Typically, sodium hypochlorite bleach ingestion causes caustic gastrointestinal tract injury in animals and people. In people,
severe clinical illness and death are rare.1,2 To date, there have been no published case reports regarding sodium hypochlorite bleach ingestion in animals.
In this case report, two dogs ingested an unknown volume of Clorox Regular-Bleach (The Clorox Company) containing 6.15% sodium
hypochlorite and subsequently developed marked hypernatremia and hyperchloremia as well as numerous other biochemical abnormalities.
Ultimately, the dogs were euthanized because of the severity of their clinical signs from the toxicosis.
A 13-year-old 35.2-lb (16-kg) spayed female Shar-Pei and a 5-year-old 39.6-lb (18-kg) castrated male mixed-breed dog were
presented to the Texas Veterinary Medical Center at Texas A&M University for evaluation of an acute onset of vomiting, diarrhea,
and ataxia. The dogs had been housed in a kitchen and laundry area for about six hours before the owner returned home and
found both dogs in distress. Multiple areas of vomit and diarrhea and copious amounts of clear fluid were found on the floor
along with a severely chewed and punctured empty bleach bottle near the dogs. The owner transported the dogs to the Texas
Veterinary Medical Center shortly after she discovered the situation.
The owner reported that she frequently used empty plastic milk jugs as toys for the dogs, and they likely had mistaken the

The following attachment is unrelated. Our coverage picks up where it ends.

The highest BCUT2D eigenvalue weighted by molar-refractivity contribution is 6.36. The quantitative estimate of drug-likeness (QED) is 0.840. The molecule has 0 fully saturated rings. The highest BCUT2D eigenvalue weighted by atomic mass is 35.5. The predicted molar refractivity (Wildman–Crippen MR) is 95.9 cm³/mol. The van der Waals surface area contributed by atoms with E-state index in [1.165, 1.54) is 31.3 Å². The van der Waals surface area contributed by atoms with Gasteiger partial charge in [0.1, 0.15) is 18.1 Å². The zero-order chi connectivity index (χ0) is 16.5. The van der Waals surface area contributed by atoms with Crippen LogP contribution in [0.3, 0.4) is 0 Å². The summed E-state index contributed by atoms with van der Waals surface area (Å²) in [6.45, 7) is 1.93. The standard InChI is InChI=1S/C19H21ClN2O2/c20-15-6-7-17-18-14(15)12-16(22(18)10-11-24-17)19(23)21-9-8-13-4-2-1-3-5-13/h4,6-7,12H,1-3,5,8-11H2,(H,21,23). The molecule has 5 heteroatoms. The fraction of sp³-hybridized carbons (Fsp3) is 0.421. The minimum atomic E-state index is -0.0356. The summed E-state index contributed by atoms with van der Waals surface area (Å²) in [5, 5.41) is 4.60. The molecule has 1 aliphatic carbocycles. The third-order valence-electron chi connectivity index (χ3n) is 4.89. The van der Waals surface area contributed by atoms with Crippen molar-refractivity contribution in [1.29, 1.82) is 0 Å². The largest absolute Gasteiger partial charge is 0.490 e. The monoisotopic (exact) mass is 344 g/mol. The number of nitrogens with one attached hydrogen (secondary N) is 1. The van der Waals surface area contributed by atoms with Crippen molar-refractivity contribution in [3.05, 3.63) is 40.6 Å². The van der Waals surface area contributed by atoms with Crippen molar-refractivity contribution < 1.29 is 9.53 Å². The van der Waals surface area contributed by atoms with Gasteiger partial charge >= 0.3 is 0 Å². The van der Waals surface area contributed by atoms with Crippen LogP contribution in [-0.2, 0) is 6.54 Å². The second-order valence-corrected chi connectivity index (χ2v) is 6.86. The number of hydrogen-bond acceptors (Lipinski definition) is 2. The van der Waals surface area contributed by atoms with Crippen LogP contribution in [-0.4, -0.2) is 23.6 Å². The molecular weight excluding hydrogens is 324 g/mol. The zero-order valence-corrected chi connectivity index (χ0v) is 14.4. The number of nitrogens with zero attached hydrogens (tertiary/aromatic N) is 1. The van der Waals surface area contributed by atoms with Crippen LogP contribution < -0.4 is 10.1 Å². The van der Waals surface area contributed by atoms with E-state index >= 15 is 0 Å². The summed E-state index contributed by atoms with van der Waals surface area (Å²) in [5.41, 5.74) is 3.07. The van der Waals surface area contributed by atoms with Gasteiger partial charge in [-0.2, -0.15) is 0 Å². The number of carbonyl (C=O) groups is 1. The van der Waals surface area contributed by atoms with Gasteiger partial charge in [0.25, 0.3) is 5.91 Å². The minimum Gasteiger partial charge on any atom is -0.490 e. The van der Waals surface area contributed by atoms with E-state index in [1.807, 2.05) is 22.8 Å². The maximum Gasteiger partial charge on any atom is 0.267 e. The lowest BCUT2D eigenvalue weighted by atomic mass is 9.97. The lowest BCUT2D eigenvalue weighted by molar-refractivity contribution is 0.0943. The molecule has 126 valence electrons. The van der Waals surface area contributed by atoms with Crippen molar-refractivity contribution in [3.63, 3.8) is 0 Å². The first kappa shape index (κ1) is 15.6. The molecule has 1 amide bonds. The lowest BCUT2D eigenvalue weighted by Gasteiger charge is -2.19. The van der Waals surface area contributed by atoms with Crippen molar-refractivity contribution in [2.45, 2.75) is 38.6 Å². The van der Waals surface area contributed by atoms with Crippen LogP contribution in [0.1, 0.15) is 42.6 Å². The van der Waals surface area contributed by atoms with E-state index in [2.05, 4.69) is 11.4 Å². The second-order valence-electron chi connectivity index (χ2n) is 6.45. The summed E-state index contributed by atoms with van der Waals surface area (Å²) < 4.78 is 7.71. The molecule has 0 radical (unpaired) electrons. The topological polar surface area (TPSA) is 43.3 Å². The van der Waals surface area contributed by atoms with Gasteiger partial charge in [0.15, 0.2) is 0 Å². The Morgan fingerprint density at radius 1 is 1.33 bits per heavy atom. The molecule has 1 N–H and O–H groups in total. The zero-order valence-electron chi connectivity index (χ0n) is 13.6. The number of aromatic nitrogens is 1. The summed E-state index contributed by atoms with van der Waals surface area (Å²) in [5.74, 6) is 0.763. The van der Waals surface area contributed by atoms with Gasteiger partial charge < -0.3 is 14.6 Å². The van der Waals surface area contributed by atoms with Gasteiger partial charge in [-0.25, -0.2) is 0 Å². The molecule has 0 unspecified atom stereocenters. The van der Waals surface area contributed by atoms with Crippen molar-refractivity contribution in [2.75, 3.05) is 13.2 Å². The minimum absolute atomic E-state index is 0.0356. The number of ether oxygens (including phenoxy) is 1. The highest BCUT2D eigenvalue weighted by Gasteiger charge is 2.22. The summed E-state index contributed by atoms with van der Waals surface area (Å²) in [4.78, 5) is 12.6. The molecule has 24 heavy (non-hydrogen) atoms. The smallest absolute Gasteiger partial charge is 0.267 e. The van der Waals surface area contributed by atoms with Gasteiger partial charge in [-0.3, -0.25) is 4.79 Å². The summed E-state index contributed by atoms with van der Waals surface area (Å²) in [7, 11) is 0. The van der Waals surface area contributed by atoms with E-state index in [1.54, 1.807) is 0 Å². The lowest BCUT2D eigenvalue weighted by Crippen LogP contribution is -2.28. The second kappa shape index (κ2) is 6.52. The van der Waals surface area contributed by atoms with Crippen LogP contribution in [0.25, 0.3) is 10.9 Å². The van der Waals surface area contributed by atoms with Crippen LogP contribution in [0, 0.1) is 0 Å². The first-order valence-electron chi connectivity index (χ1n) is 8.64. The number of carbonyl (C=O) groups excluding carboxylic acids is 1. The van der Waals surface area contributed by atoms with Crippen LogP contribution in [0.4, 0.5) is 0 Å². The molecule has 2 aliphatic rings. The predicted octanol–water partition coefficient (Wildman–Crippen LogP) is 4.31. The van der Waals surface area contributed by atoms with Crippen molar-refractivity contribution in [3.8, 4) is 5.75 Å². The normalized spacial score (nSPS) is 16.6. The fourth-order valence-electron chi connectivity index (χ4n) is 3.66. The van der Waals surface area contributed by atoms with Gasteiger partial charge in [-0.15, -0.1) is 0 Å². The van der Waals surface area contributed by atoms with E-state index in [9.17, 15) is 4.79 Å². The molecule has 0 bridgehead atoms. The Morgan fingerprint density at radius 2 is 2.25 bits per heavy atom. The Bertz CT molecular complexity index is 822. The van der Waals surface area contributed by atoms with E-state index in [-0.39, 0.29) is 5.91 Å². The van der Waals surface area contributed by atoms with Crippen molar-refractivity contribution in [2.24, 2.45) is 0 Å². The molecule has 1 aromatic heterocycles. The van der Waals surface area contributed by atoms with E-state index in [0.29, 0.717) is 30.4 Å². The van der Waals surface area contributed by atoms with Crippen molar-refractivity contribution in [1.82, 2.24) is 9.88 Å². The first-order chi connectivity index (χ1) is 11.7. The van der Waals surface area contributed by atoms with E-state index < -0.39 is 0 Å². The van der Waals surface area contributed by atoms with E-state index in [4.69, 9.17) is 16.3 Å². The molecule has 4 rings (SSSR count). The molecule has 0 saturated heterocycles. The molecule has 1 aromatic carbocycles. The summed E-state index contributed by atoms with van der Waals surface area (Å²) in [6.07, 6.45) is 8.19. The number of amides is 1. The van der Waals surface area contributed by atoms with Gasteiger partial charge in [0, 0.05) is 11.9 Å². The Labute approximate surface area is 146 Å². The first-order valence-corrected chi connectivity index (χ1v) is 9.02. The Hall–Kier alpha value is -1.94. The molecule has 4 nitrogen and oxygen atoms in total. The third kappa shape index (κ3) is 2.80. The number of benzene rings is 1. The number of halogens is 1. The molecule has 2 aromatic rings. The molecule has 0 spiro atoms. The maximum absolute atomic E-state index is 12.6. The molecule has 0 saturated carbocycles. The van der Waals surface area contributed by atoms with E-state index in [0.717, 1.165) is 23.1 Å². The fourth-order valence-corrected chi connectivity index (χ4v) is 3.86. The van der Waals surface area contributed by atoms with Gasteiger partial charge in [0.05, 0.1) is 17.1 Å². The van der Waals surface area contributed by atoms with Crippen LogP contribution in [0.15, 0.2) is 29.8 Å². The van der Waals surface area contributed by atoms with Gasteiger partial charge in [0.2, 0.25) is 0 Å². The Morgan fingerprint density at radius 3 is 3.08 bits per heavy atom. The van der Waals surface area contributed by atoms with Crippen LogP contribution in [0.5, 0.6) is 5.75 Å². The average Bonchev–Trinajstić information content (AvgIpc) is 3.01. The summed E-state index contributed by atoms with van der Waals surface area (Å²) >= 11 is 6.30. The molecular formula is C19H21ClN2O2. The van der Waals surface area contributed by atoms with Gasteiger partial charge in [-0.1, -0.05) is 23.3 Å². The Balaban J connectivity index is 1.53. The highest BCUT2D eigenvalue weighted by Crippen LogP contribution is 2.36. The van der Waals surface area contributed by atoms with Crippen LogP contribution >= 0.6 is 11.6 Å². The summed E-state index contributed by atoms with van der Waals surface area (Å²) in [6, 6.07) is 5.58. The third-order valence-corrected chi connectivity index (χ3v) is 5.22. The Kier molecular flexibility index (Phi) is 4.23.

bleach bottle for a toy. The owner estimated that the 2.83-L bottle of bleach had been about 75% (2.12 L) full before being
damaged. The owner stated that there was no evidence that the animals had been exposed to any other potentially toxic material.
Clinical and laboratory findings
On presentation, both dogs were poorly responsive and hypothermic (94 F [34.4 C]). The female dog was laterally recumbent,
and the male dog was markedly ataxic. Both dogs vomited clear-yellow, foamy fluid during their physical examinations, and
their skin and coats were damp and smelled of urine and bleach. The female was also salivating excessively and had a green,
mucoid nasal discharge.
Both dogs had a respiratory rate of 16 to 20 breaths/min with shallow, labored breathing. The male dog had a heart rate of
150 beats/min with tacky mucous membranes and a slightly prolonged capillary refill time. The female dog had a heart rate
of 100 beats/min with a normal capillary refill time. No obvious oral lesions were observed.
Venous blood samples were obtained for a complete blood count (CBC) and a serum chemistry profile in both dogs and a coagulation
profile in the female dog. The CBC results revealed an elevated calculated hematocrit in the female and a high normal calculated
hematocrit in the male (Table 1). There was a moderate discrepancy between the calculated hematocrit and spun hematocrit in the female and a mild discrepancy
between the calculated hematocrit and spun hematocrit in the male. A decreased mean corpuscular hemoglobin concentration (MCHC)
and a high or high normal mean corpuscular volume (MCV) were noted in both dogs.
Table 1: Selected Complete Blood Count Results
The coagulation profile in the female dog revealed a mild increase in prothrombin time and a marked increase in the D-dimer
concentration (Table 2).
Table 2: Selected Coagulation Profile Results